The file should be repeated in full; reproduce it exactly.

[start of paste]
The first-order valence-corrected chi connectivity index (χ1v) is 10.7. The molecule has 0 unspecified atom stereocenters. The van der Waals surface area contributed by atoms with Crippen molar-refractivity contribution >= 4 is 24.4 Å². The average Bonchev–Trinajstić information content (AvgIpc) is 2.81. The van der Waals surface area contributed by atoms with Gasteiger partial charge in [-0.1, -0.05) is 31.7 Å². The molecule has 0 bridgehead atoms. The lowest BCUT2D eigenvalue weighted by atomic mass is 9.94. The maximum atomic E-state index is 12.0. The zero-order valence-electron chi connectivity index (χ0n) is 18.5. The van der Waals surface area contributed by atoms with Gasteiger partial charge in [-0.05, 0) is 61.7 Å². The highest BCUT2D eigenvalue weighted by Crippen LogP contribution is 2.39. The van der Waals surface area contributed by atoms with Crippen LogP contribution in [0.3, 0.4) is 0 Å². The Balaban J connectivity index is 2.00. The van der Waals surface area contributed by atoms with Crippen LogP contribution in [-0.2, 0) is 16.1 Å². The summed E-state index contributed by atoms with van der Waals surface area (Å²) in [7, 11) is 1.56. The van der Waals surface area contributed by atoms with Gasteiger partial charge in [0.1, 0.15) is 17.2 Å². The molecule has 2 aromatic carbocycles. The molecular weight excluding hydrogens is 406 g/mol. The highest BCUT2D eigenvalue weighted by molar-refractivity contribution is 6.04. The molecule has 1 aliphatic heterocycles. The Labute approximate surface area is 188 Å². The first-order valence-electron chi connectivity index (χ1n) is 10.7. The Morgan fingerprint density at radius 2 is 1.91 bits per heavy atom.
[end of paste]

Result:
The first-order valence-corrected chi connectivity index (χ1v) is 10.7. The molecule has 0 unspecified atom stereocenters. The van der Waals surface area contributed by atoms with Crippen molar-refractivity contribution >= 4 is 24.4 Å². The average Bonchev–Trinajstić information content (AvgIpc) is 2.81. The van der Waals surface area contributed by atoms with Gasteiger partial charge in [-0.1, -0.05) is 31.7 Å². The molecule has 0 bridgehead atoms. The lowest BCUT2D eigenvalue weighted by atomic mass is 9.94. The maximum atomic E-state index is 12.0. The zero-order valence-electron chi connectivity index (χ0n) is 18.5. The van der Waals surface area contributed by atoms with Gasteiger partial charge in [-0.05, 0) is 61.7 Å². The highest BCUT2D eigenvalue weighted by Crippen LogP contribution is 2.39. The van der Waals surface area contributed by atoms with Crippen LogP contribution in [0.3, 0.4) is 0 Å². The Balaban J connectivity index is 2.00. The van der Waals surface area contributed by atoms with Crippen LogP contribution in [-0.2, 0) is 16.1 Å². The summed E-state index contributed by atoms with van der Waals surface area (Å²) in [7, 11) is 1.56. The van der Waals surface area contributed by atoms with Gasteiger partial charge in [0.1, 0.15) is 17.2 Å². The molecule has 2 aromatic carbocycles. The molecular weight excluding hydrogens is 406 g/mol. The highest BCUT2D eigenvalue weighted by molar-refractivity contribution is 6.04. The molecule has 1 aliphatic heterocycles. The Labute approximate surface area is 188 Å². The first-order valence-electron chi connectivity index (χ1n) is 10.7. The Morgan fingerprint density at radius 2 is 1.91 bits per heavy atom.